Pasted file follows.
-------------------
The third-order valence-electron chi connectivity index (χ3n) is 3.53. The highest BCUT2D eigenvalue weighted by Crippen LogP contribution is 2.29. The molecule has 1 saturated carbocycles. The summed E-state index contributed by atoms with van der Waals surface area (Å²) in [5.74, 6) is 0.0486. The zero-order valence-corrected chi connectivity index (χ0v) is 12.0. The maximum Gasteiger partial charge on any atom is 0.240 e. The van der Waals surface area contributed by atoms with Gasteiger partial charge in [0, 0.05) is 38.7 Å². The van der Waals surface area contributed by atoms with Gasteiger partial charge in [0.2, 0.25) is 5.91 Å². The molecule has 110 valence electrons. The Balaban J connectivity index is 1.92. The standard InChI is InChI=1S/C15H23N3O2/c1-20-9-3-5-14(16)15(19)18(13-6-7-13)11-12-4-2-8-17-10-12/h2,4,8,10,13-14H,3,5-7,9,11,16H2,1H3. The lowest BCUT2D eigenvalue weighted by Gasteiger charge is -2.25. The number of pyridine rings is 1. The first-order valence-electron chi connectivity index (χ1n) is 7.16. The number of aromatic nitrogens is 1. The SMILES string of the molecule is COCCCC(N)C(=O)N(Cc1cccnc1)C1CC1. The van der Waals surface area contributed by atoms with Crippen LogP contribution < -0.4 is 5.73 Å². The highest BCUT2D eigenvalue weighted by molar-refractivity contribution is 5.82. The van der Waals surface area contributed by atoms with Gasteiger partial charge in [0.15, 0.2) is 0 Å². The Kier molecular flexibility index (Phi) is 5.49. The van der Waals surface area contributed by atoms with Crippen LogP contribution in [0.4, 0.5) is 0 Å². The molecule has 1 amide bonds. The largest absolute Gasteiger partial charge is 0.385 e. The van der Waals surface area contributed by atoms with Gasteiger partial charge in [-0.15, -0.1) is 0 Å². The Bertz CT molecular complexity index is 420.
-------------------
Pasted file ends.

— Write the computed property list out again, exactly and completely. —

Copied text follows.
The third-order valence-electron chi connectivity index (χ3n) is 3.53. The highest BCUT2D eigenvalue weighted by Crippen LogP contribution is 2.29. The molecule has 1 saturated carbocycles. The summed E-state index contributed by atoms with van der Waals surface area (Å²) in [5.74, 6) is 0.0486. The zero-order valence-corrected chi connectivity index (χ0v) is 12.0. The maximum Gasteiger partial charge on any atom is 0.240 e. The van der Waals surface area contributed by atoms with Gasteiger partial charge in [0, 0.05) is 38.7 Å². The van der Waals surface area contributed by atoms with Gasteiger partial charge in [0.2, 0.25) is 5.91 Å². The molecule has 110 valence electrons. The Balaban J connectivity index is 1.92. The standard InChI is InChI=1S/C15H23N3O2/c1-20-9-3-5-14(16)15(19)18(13-6-7-13)11-12-4-2-8-17-10-12/h2,4,8,10,13-14H,3,5-7,9,11,16H2,1H3. The lowest BCUT2D eigenvalue weighted by Gasteiger charge is -2.25. The number of pyridine rings is 1. The first-order valence-electron chi connectivity index (χ1n) is 7.16. The number of aromatic nitrogens is 1. The SMILES string of the molecule is COCCCC(N)C(=O)N(Cc1cccnc1)C1CC1. The van der Waals surface area contributed by atoms with Crippen LogP contribution < -0.4 is 5.73 Å². The highest BCUT2D eigenvalue weighted by molar-refractivity contribution is 5.82. The van der Waals surface area contributed by atoms with Gasteiger partial charge in [0.15, 0.2) is 0 Å². The Kier molecular flexibility index (Phi) is 5.49. The van der Waals surface area contributed by atoms with Crippen LogP contribution in [0.4, 0.5) is 0 Å². The molecule has 1 amide bonds. The largest absolute Gasteiger partial charge is 0.385 e. The van der Waals surface area contributed by atoms with Gasteiger partial charge in [-0.15, -0.1) is 0 Å². The Bertz CT molecular complexity index is 420.